Stop issuing plastic bags at supermarkets. Get residents to clean up the corridors outside their homes. And have a "no-cleaners week" each month so ordinary Singaporeans can get their hands dirty.
These were some of the suggested made yesterday at a public forum organised by the Ministry of the Environment and Water Resources on keeping Singapore clean. Mr Masagos Zulkifli, who heads the ministry, facilitated the discussions.
He said residents must be personally involved in keeping the country clean, and this spirit of civic consciousness had to become a social norm if Singapore were to progress from being a cleaned city to one that is simply clean.
"This involvement must come from the heart, from belief; it must come from culture," said Mr Masagos, adding that this can simply involve residents cleaning up their HDB corridors instead of waiting for cleaners.
Yesterday's forum was part of the larger SGfuture discussions - a series of public dialogues on the country's future that was launched last November and will run until the middle of this year.
Two discussions were held at the Future Of Us exhibition at Gardens by the Bay yesterday, attended by about 40 participants each, and centred on the theme "A Cleaner, Greener and Smarter Home".
Civil servant Chris Koh, 43, pointed out that people learnt in schools to return food trays but forget this good habit when they start working. "In order to change mindsets, perhaps we need more education for adults," said Ms Koh.
Others, such as facilities and maintenance manager Low Kok Peng, said Singaporeans kept homes that were spick and span - but started littering the moment they stepped outside.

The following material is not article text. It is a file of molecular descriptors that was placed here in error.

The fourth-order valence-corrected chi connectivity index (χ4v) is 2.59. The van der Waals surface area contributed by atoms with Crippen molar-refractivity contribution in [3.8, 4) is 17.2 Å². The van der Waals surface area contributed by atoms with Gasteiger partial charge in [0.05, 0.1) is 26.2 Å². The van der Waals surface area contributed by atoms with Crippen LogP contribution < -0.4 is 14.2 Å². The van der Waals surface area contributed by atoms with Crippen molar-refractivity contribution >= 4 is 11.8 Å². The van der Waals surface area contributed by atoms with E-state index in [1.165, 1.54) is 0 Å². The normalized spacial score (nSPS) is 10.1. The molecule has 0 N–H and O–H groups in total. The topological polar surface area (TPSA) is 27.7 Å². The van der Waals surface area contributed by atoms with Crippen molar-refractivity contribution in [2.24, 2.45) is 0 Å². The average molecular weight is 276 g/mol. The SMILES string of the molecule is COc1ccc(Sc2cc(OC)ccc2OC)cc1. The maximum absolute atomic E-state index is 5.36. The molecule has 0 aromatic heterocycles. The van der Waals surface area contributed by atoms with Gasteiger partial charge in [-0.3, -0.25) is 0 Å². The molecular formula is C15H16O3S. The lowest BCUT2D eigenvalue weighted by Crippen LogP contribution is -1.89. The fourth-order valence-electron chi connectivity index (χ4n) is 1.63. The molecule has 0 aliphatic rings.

"We should get neighbours to tell each other not to litter and clean up," said the 58 year-old, who wanted Singaporeans to get their hands dirty and not wait for cleaners.
Meanwhile, Mr Louis Ng, an MP for Nee Soon GRC, spent last Friday working with a broom and dustpan alongside cleaners in his ward. Mr Ng, who called the work "physically exhausting" in a Facebook post on the same day, said small pieces of litter add up to a big pile of rubbish.
"If everyone plays their part, puts the cigarette butt in the bin, throws the rubbish in the bin... it will make it better for all," he said.
Public Hygiene Council chairman Edward D'Silva said problems such as clogged drains and pest infestations had their roots in the simple act of littering.
"It is the cause of a lot of the downstream problems that we have," he said during the discussions.
Mr Masagos said there was space for the community to play an active role on this issue - instead of waiting for the authorities to clamp down on litterbugs.
"We certainly need to work more with schools, to think how we can make what we do in schools perpetuate when we go out into the community," said Mr Masagos.
"Maybe 50 years from now, there will be a culture for Singaporeans to not just want a clean environment, but have attitudes and behaviours that keep the environment clean."
Additional reporting by Samantha Boh.